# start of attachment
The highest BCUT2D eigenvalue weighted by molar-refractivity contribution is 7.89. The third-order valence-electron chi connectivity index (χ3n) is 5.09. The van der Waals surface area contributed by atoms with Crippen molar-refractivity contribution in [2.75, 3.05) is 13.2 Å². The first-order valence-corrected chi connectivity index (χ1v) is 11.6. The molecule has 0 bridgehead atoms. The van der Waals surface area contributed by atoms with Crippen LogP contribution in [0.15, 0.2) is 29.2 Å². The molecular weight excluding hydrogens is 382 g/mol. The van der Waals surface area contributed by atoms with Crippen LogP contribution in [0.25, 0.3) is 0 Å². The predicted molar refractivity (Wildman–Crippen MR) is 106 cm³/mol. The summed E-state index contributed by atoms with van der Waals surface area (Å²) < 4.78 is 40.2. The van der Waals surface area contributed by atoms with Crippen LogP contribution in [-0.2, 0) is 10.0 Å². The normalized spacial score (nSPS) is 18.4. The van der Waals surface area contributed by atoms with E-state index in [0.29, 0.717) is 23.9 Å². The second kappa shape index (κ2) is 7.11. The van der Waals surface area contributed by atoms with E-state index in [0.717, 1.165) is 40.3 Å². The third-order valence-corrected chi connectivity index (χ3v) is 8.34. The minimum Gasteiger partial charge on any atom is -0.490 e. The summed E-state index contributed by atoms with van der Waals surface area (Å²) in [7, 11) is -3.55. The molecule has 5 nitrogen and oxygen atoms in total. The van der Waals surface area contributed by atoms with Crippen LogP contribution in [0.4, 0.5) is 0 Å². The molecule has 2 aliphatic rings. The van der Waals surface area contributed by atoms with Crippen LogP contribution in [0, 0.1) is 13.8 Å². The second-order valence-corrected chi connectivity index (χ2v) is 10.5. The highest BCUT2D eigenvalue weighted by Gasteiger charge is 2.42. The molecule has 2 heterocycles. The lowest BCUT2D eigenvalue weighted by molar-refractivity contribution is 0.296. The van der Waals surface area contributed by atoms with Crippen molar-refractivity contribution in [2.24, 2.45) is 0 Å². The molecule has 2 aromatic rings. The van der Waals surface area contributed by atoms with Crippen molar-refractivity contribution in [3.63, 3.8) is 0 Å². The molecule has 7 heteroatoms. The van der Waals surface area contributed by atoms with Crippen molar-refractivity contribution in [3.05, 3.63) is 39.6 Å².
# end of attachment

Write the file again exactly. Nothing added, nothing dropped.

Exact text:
The highest BCUT2D eigenvalue weighted by molar-refractivity contribution is 7.89. The third-order valence-electron chi connectivity index (χ3n) is 5.09. The van der Waals surface area contributed by atoms with Crippen molar-refractivity contribution in [2.75, 3.05) is 13.2 Å². The first-order valence-corrected chi connectivity index (χ1v) is 11.6. The molecule has 0 bridgehead atoms. The van der Waals surface area contributed by atoms with Crippen LogP contribution in [0.15, 0.2) is 29.2 Å². The molecular weight excluding hydrogens is 382 g/mol. The van der Waals surface area contributed by atoms with Crippen LogP contribution in [0.25, 0.3) is 0 Å². The predicted molar refractivity (Wildman–Crippen MR) is 106 cm³/mol. The summed E-state index contributed by atoms with van der Waals surface area (Å²) < 4.78 is 40.2. The van der Waals surface area contributed by atoms with Crippen LogP contribution in [-0.2, 0) is 10.0 Å². The normalized spacial score (nSPS) is 18.4. The van der Waals surface area contributed by atoms with E-state index in [0.29, 0.717) is 23.9 Å². The second kappa shape index (κ2) is 7.11. The van der Waals surface area contributed by atoms with E-state index in [0.717, 1.165) is 40.3 Å². The third-order valence-corrected chi connectivity index (χ3v) is 8.34. The minimum Gasteiger partial charge on any atom is -0.490 e. The summed E-state index contributed by atoms with van der Waals surface area (Å²) in [7, 11) is -3.55. The molecule has 5 nitrogen and oxygen atoms in total. The van der Waals surface area contributed by atoms with Crippen LogP contribution in [0.4, 0.5) is 0 Å². The molecule has 2 aliphatic rings. The van der Waals surface area contributed by atoms with Crippen LogP contribution in [0, 0.1) is 13.8 Å². The second-order valence-corrected chi connectivity index (χ2v) is 10.5. The highest BCUT2D eigenvalue weighted by Gasteiger charge is 2.42. The molecule has 2 heterocycles. The lowest BCUT2D eigenvalue weighted by molar-refractivity contribution is 0.296. The van der Waals surface area contributed by atoms with Crippen molar-refractivity contribution in [2.24, 2.45) is 0 Å². The molecule has 2 aromatic rings. The van der Waals surface area contributed by atoms with Crippen molar-refractivity contribution in [3.63, 3.8) is 0 Å². The molecule has 7 heteroatoms. The van der Waals surface area contributed by atoms with Crippen molar-refractivity contribution in [3.05, 3.63) is 39.6 Å².